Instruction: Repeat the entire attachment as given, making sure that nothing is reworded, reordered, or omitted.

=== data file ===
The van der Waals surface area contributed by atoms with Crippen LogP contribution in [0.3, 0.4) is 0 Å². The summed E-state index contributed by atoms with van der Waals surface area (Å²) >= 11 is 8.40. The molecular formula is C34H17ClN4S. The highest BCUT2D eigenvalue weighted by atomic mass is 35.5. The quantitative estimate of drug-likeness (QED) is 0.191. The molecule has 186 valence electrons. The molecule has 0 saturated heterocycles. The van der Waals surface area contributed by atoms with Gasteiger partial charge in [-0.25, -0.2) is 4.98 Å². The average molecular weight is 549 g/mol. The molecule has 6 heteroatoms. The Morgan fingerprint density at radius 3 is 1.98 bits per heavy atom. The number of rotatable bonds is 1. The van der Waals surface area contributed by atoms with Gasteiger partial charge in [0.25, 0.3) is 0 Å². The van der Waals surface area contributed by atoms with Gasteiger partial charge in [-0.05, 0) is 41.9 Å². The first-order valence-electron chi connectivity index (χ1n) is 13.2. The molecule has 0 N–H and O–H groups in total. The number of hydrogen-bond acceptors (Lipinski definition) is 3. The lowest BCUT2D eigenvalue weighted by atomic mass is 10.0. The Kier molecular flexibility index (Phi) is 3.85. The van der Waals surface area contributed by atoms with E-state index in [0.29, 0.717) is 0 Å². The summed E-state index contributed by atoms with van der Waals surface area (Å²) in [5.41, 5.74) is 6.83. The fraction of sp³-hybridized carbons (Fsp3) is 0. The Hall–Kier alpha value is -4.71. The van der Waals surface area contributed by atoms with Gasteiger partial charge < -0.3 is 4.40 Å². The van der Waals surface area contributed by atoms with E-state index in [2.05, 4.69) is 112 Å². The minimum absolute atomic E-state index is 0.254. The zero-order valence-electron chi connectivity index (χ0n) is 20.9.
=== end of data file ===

The van der Waals surface area contributed by atoms with Crippen LogP contribution in [0.3, 0.4) is 0 Å². The summed E-state index contributed by atoms with van der Waals surface area (Å²) >= 11 is 8.40. The molecular formula is C34H17ClN4S. The highest BCUT2D eigenvalue weighted by atomic mass is 35.5. The quantitative estimate of drug-likeness (QED) is 0.191. The molecule has 186 valence electrons. The molecule has 0 saturated heterocycles. The van der Waals surface area contributed by atoms with Gasteiger partial charge in [-0.25, -0.2) is 4.98 Å². The average molecular weight is 549 g/mol. The molecule has 6 heteroatoms. The Morgan fingerprint density at radius 3 is 1.98 bits per heavy atom. The number of rotatable bonds is 1. The van der Waals surface area contributed by atoms with Gasteiger partial charge in [0.25, 0.3) is 0 Å². The van der Waals surface area contributed by atoms with Gasteiger partial charge in [-0.05, 0) is 41.9 Å². The first-order valence-electron chi connectivity index (χ1n) is 13.2. The molecule has 0 N–H and O–H groups in total. The number of hydrogen-bond acceptors (Lipinski definition) is 3. The lowest BCUT2D eigenvalue weighted by atomic mass is 10.0. The Kier molecular flexibility index (Phi) is 3.85. The van der Waals surface area contributed by atoms with E-state index in [0.29, 0.717) is 0 Å². The summed E-state index contributed by atoms with van der Waals surface area (Å²) in [5.41, 5.74) is 6.83. The fraction of sp³-hybridized carbons (Fsp3) is 0. The Hall–Kier alpha value is -4.71. The van der Waals surface area contributed by atoms with Gasteiger partial charge < -0.3 is 4.40 Å². The van der Waals surface area contributed by atoms with E-state index in [2.05, 4.69) is 112 Å². The minimum absolute atomic E-state index is 0.254. The zero-order valence-electron chi connectivity index (χ0n) is 20.9.